}
}

output {
  elasticsearch {
    host => "elasticsearch.mydomain.com"
  }
  stdout {
    codec => rubydebug
  }
}

This configuration will cause logstash to read in the file. Logstash tails the file while running and tokenizes each new log entry into the fields specified in the match => string, as shown. The fields then are:

  • logdate
  • level
  • thread
  • category
  • bundle
  • messagetext

Logstash creates a data structure for each log entry, with the populated fields specified in the grok filter’s match pattern.

{
        "message" => "2014-05-25 22:08:04,950 | INFO  | 4.167:8174@61616 | LoggingBrokerPlugin              | 132 - org.apache.activemq.activemq-osgi - 5.9.0.redhat-610379 | Sending message: ActiveMQTextMessage {commandId = 5, responseRequired = true, messageId = ID:MYCONSUMERHOST-50593-635366336896487074-1:57:1:2:1, originalDestination = null, originalTransactionId = null, producerId = ID:MYCONSUMERHOST-50593-635366336896487074-1:57:1:2, destination = queue://test.dotnet.testharness, transactionId = null, expiration = 0, timestamp = 1401070084863, arrival = 0, brokerInTime = 0, brokerOutTime = 0, correlationId = 0defa0b0-75de-4d51-a127-9aa1e55fa9fc, replyTo = null, persistent = true, type = null, priority = 4, groupID = null, groupSequence = 0, targetConsumerId = null, compressed = false, userID = null, content = org.apache.activemq.util.ByteSequence@751107eb, marshalledProperties = null, dataStructure = null, redeliveryCounter = 0, size = 0, properties = null, readOnlyProperties = false, readOnlyBody = false, droppable = false, jmsXGroupFirstForConsumer = false, text = Hello World I am an ActiveMQ Message...}",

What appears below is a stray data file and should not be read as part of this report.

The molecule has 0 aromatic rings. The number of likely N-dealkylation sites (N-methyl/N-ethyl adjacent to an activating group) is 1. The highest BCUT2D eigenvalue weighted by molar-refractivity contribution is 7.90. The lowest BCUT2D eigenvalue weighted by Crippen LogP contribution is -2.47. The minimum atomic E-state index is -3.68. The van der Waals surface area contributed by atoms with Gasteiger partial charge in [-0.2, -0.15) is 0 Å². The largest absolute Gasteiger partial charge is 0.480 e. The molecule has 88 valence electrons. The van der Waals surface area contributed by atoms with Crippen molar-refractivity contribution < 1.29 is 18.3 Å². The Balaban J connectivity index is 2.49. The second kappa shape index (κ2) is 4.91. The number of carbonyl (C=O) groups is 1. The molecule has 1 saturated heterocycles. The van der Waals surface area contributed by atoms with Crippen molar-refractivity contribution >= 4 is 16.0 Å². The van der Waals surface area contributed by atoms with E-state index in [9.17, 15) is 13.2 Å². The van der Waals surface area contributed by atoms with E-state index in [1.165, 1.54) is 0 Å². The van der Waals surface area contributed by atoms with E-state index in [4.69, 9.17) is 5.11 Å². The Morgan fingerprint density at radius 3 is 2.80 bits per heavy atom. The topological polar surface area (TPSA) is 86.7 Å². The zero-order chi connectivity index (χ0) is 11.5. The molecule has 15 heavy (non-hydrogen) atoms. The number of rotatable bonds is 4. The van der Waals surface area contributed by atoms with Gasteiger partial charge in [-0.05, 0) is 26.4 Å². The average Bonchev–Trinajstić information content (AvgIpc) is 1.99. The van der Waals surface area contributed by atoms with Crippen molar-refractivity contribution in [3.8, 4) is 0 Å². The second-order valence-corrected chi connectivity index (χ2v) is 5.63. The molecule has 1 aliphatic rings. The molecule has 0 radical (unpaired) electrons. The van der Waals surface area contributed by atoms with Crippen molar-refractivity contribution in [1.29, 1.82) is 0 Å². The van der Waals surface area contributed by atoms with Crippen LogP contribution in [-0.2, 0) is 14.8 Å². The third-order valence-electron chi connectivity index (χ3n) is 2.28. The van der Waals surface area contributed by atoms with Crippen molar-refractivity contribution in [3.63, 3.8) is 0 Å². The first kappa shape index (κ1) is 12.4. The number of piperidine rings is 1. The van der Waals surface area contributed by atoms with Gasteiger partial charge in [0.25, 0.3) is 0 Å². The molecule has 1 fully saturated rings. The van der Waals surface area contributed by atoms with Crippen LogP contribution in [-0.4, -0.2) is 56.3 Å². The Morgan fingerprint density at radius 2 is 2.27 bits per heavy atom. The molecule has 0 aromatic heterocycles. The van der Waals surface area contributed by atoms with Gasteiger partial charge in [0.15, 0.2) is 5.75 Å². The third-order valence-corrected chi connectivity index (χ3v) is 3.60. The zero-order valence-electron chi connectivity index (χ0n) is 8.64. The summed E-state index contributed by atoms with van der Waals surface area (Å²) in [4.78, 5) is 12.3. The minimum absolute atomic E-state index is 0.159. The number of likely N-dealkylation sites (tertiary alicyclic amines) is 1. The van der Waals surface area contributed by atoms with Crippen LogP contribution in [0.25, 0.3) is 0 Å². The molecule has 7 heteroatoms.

"@version" => "1",
     "@timestamp" => "2014-05-26T02:08:04.950Z",